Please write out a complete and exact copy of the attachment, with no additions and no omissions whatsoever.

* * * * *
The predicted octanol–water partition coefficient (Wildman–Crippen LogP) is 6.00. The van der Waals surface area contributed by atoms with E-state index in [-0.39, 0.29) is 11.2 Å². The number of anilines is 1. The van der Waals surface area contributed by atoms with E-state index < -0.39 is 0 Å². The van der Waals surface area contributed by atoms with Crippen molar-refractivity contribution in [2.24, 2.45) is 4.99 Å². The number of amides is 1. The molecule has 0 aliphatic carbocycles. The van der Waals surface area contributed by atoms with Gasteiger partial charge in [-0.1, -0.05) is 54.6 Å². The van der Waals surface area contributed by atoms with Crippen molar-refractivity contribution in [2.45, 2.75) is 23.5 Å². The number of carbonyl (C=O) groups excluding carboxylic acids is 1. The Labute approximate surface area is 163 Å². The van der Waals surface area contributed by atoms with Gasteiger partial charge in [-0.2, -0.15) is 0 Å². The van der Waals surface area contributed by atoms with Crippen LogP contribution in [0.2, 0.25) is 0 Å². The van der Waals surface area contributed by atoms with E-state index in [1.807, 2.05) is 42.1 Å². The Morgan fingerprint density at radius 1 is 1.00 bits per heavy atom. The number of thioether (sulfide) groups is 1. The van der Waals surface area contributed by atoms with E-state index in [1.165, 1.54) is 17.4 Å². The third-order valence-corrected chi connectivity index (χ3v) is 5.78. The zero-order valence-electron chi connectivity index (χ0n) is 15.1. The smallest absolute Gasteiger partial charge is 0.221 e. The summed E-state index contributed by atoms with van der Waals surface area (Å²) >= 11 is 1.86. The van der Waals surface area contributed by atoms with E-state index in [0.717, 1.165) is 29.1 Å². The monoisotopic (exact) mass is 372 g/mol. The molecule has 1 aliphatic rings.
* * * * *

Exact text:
The predicted octanol–water partition coefficient (Wildman–Crippen LogP) is 6.00. The van der Waals surface area contributed by atoms with E-state index in [-0.39, 0.29) is 11.2 Å². The number of anilines is 1. The van der Waals surface area contributed by atoms with E-state index < -0.39 is 0 Å². The van der Waals surface area contributed by atoms with Crippen molar-refractivity contribution in [2.24, 2.45) is 4.99 Å². The number of amides is 1. The molecule has 0 aliphatic carbocycles. The van der Waals surface area contributed by atoms with Gasteiger partial charge in [-0.1, -0.05) is 54.6 Å². The van der Waals surface area contributed by atoms with Crippen molar-refractivity contribution in [2.45, 2.75) is 23.5 Å². The number of carbonyl (C=O) groups excluding carboxylic acids is 1. The Labute approximate surface area is 163 Å². The van der Waals surface area contributed by atoms with Gasteiger partial charge in [-0.2, -0.15) is 0 Å². The van der Waals surface area contributed by atoms with Crippen LogP contribution in [0.2, 0.25) is 0 Å². The van der Waals surface area contributed by atoms with E-state index in [1.807, 2.05) is 42.1 Å². The Morgan fingerprint density at radius 1 is 1.00 bits per heavy atom. The number of thioether (sulfide) groups is 1. The van der Waals surface area contributed by atoms with E-state index in [1.165, 1.54) is 17.4 Å². The third-order valence-corrected chi connectivity index (χ3v) is 5.78. The zero-order valence-electron chi connectivity index (χ0n) is 15.1. The smallest absolute Gasteiger partial charge is 0.221 e. The summed E-state index contributed by atoms with van der Waals surface area (Å²) >= 11 is 1.86. The van der Waals surface area contributed by atoms with E-state index in [0.717, 1.165) is 29.1 Å². The monoisotopic (exact) mass is 372 g/mol. The molecule has 1 aliphatic rings.